Jackson and Pierce are both involved with the rollout of the scholarships. But they play a supportive role, letting the family take the lead.

Panago’s life after PLU was one of self-discovery. The biology major opted to veer from his original plan to become a dentist. In his final months, he decided to pursue law school and was preparing to take the LSAT.

He was there shaking things up and making things happen.

- Jonathan Jackson '12

Panago embraced healthy living, spending time at the gym and dropping weight. Despite his best efforts, his health took a turn in 2013. That’s when he experienced his first seizure, his mother said, the first in a years-long battle with epilepsy.

He started taking medication, but finding specialists and other resources was challenging.

Epilepsy is the fourth most common neurological disorder, according to the Epilepsy Foundation. The chronic disorder, characterized by unpredictable seizures, doesn’t frequently lead to death. But it can cause other health problems — and public perception of people with epilepsy often creates bigger problems than the actual seizures.

Panago started having more frequent seizures around Christmas 2016. It wasn’t until July that he was able to schedule an appointment with a neurologist. The appointment was scheduled for September, just a few weeks following Panago’s last seizure Aug. 14.

“We were unprepared,” Georgia said. “The cards were stacked against him.”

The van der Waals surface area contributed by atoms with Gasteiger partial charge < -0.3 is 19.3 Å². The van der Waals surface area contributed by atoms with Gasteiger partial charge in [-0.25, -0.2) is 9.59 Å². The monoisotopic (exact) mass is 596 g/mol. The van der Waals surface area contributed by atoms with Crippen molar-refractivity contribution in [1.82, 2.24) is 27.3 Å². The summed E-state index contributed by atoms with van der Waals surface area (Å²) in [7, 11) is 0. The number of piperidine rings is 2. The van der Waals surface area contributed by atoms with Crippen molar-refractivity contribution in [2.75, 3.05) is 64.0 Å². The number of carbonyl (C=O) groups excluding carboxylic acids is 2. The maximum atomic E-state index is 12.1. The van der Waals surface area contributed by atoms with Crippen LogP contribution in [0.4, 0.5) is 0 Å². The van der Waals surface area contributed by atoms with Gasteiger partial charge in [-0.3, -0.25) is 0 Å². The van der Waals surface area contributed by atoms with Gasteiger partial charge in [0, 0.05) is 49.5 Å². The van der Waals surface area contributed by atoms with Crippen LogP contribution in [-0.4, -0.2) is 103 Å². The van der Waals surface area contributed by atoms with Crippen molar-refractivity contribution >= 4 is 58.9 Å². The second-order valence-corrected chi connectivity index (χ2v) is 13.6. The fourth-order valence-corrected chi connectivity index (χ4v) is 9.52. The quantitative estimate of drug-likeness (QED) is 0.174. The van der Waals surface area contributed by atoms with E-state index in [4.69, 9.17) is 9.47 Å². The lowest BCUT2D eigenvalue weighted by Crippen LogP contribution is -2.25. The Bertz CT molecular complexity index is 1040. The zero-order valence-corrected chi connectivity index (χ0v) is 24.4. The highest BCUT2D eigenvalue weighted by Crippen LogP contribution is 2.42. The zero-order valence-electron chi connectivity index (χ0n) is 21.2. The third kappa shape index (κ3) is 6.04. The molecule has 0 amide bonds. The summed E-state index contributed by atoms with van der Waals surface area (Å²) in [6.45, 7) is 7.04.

Georgia hopes her son’s story will raise awareness about epilepsy.

Panago’s loved ones embraced his fighting spirit during his final days, which were spent in an induced coma. “We did our best to fight for him because we knew he always did and would fight for us,” his brother wrote in his tribute.

They continue to fight each day, with his memory lingering in all they do — from online fundraisers for the Epilepsy Foundation to marches for equal rights.

“We can keep Panayotis Alexandros Horton in our world by thinking and speaking our memories as long as we live,” his brother wrote.

That’s how his family ensures their three-linked chain will never break, and — in Panago’s words — will carry on:

“I am from a strong link of three,” Panago wrote in his “I Am” poem, in a PLU class. “From a chain that continues to grow.”

People paddling down the river in canoes participating in the "Power Paddle to Puyallup"
Power Paddle to Puyallup 1024 532 Kari Plog '11

Power Paddle to Puyallup



Before Kelly Hall ’16 and the rest of her Samish canoe family paddled their final strokes through the Hylebos Waterway, Hall did something no one in her tribe had done for many years.

“I’m the first tribal member in decades to speak the language while coming to shore,” she said during a break from annual canoe journey festivities.

Hall, a language specialist for the Samish tribe, says she’s witnessed an increasing number of people speaking their native language — both during last summer’s Power Paddle to Puyallup and in everyday life.

“It’s really powerful,” she said.

Hall grew up on traditional Samish lands, ancestral areas around Anacortes, Washington, and the San Juan Islands. She first connected with her tribe in 2003, but for a long time didn’t embrace all that came with her Native American identity.

It wasn’t until a decade later, through her studies at Pacific Lutheran University, that Hall reconnected with the Samish on a deeper level. A class on myths, rituals and symbols with her mentor — Suzanne Crawford O’Brien, professor of religion and culture — got Hall thinking about her own culture more than ever before.

Hall began working with the group that established the Native American and Indigenous Studies program at PLU, a venture that led to networking with local indigenous leaders. Hall even worked with her current Samish supervisor for her language studies, part of the curriculum in her individualized interdisciplinary major in Native American and indigenous studies.